Feasibility and validity of three computer-assisted neurobehavioral tests in 7-year-old children

Rasmus Dahl, Roberta F. White, Pal Weihe, Nicolina Sørensen, Richard Letz, H. Kenneth Hudnell, David A. Otto, Philippe Grandjean

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    54 Citations (Scopus)
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    Abstract

    Three tests from the computerized Neurobehavioral Examination System (NES) were administered to a group of 917 Faroese children at approximately 7 years of age. The NES Continuous Performance Test (CPT) was modified to use animal silhouettes as stimuli instead of letters. Almost all children completed Finger Tapping (FT), the modified CPT, and Hand-Eye Coordination (HE). However, 18% of the children missed at least 25% of the stimuli on the CPT (full test period), and 37% of the children did not improve their HE performance by at least 10%, as compared to the first trial. Boys obtained better results than girls, and older children performed better than younger ones. However, both factors were confounded by acquaintance with computer games. Children who used glasses, who had strabismus, or who had decreased contrast sensitivity obtained less satisfactory scores, especially on CPT and HE. The NES performance was significantly associated with functional neurological performance, including catching a ball, diadochokinesia, and finger agnosia. Slight, though statistically significant, decrements were seen with increased levels of prenatal exposure to neurotoxicants, as indicated by the mercury concentrations in cord blood obtained at the time of birth. In conclusion, the tests were feasible in this age group alter slight modifications, and the test results showed meaningful associations with major predictors, thus supporting the validity of the data.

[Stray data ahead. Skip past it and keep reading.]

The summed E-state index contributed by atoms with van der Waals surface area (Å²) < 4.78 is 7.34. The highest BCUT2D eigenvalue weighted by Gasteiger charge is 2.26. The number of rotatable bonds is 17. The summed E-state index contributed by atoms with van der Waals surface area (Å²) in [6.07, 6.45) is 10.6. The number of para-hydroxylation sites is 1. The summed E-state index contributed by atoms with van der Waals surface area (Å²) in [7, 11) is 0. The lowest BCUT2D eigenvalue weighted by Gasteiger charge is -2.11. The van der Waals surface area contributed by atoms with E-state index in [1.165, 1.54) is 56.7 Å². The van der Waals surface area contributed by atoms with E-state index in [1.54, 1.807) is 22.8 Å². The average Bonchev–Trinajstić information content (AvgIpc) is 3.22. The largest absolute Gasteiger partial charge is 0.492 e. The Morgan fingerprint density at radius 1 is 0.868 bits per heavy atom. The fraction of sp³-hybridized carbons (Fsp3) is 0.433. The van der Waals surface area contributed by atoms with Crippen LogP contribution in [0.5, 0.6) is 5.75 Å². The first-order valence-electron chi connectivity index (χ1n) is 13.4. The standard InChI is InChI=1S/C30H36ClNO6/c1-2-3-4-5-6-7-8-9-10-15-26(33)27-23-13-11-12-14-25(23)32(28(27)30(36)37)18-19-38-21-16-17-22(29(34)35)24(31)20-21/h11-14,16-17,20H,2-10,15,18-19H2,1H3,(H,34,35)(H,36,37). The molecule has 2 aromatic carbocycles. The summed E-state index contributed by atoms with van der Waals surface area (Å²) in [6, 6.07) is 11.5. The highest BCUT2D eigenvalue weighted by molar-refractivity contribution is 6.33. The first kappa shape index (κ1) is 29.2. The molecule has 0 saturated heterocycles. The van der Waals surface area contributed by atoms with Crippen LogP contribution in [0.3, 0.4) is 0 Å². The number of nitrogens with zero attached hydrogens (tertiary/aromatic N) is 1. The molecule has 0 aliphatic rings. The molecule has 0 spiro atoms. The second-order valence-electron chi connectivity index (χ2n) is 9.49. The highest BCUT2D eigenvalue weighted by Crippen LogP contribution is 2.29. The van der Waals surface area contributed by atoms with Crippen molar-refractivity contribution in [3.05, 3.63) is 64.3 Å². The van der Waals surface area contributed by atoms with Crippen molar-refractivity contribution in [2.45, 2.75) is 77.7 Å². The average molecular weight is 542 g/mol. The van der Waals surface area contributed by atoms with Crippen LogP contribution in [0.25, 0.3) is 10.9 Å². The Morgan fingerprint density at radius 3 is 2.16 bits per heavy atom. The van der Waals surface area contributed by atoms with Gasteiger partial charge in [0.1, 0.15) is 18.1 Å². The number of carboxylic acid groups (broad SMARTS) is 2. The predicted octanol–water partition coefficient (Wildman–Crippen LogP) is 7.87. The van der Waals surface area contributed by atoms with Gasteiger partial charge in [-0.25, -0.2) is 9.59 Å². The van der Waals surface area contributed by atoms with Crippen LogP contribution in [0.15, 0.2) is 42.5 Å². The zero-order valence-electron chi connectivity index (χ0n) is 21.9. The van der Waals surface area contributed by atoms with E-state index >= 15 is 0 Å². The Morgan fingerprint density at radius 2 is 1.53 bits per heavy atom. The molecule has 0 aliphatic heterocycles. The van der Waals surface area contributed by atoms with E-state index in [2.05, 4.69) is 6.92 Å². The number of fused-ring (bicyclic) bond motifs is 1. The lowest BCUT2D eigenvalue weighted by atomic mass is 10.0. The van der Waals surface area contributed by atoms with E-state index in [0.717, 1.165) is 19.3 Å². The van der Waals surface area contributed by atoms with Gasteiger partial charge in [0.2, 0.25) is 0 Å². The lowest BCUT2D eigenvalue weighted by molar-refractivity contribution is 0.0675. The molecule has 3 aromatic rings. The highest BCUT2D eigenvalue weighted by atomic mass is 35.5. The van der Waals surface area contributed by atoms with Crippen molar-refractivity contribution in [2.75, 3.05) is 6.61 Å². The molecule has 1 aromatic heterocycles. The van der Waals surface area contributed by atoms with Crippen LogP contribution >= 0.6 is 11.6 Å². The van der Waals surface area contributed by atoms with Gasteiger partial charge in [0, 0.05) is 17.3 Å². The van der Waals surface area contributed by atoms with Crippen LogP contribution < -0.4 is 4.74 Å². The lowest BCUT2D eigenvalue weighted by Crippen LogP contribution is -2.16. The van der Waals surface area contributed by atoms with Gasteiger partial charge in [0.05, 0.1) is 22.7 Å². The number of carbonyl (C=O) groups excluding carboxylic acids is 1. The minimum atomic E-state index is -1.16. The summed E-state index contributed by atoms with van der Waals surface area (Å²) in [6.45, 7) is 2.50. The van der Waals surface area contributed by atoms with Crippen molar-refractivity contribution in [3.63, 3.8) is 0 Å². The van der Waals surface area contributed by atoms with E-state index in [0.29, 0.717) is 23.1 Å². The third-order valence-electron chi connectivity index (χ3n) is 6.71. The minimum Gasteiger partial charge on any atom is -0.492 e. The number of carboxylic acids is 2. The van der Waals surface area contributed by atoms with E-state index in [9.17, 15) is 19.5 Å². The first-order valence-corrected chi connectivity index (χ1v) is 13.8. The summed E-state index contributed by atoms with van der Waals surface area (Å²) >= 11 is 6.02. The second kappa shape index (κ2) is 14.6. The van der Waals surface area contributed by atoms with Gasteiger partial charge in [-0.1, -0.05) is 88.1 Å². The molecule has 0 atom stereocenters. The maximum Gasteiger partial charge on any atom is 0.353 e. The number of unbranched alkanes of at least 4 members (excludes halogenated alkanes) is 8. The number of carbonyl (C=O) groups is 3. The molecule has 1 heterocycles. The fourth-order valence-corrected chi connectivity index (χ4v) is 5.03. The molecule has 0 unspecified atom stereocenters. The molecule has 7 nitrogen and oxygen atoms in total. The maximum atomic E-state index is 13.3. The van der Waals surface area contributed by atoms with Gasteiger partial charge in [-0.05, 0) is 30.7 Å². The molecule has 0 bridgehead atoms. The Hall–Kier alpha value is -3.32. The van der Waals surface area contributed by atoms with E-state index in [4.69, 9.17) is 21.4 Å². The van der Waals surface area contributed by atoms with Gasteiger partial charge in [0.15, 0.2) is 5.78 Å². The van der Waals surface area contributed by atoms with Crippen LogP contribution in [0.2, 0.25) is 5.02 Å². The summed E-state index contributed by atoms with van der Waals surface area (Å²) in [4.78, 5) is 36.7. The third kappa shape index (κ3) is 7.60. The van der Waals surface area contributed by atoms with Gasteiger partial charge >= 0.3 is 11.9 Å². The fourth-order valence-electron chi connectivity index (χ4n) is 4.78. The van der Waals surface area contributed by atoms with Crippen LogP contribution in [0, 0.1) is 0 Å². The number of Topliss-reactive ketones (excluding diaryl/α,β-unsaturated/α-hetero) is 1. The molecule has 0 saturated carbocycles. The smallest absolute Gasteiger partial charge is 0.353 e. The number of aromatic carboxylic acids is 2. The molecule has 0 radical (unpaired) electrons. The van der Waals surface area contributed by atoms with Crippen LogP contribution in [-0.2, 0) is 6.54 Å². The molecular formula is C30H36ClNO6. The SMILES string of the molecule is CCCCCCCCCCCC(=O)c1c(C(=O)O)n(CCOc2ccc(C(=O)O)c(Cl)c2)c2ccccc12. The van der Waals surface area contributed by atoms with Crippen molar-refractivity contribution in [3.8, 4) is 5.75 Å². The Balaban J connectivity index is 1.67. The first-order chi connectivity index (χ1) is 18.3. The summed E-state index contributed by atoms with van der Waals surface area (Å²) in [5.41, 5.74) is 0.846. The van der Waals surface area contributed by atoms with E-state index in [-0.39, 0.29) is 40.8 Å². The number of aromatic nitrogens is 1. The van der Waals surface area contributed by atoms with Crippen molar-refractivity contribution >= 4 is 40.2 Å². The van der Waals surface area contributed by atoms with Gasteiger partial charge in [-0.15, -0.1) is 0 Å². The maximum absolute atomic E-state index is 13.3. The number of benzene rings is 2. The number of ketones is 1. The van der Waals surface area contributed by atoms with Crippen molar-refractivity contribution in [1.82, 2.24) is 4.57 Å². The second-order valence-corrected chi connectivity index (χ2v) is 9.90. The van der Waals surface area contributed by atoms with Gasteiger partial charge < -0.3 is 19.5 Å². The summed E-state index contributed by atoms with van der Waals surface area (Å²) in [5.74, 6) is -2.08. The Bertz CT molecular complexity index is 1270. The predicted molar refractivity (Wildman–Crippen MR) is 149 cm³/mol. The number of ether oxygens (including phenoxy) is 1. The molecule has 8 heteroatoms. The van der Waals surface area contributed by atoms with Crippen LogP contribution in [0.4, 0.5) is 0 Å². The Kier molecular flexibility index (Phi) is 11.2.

Original languageEnglish
    Pages (from-to)413-419
    Number of pages7
    JournalNeurotoxicology and Teratology
    Volume18
    Issue number4
    DOIs
    Publication statusPublished - 1996

    Keywords

    • Epidemiology
    • Mercury
    • Neurobehavioral Evaluation System
    • Neurotoxicity
    • Pediatrics
    • Vision

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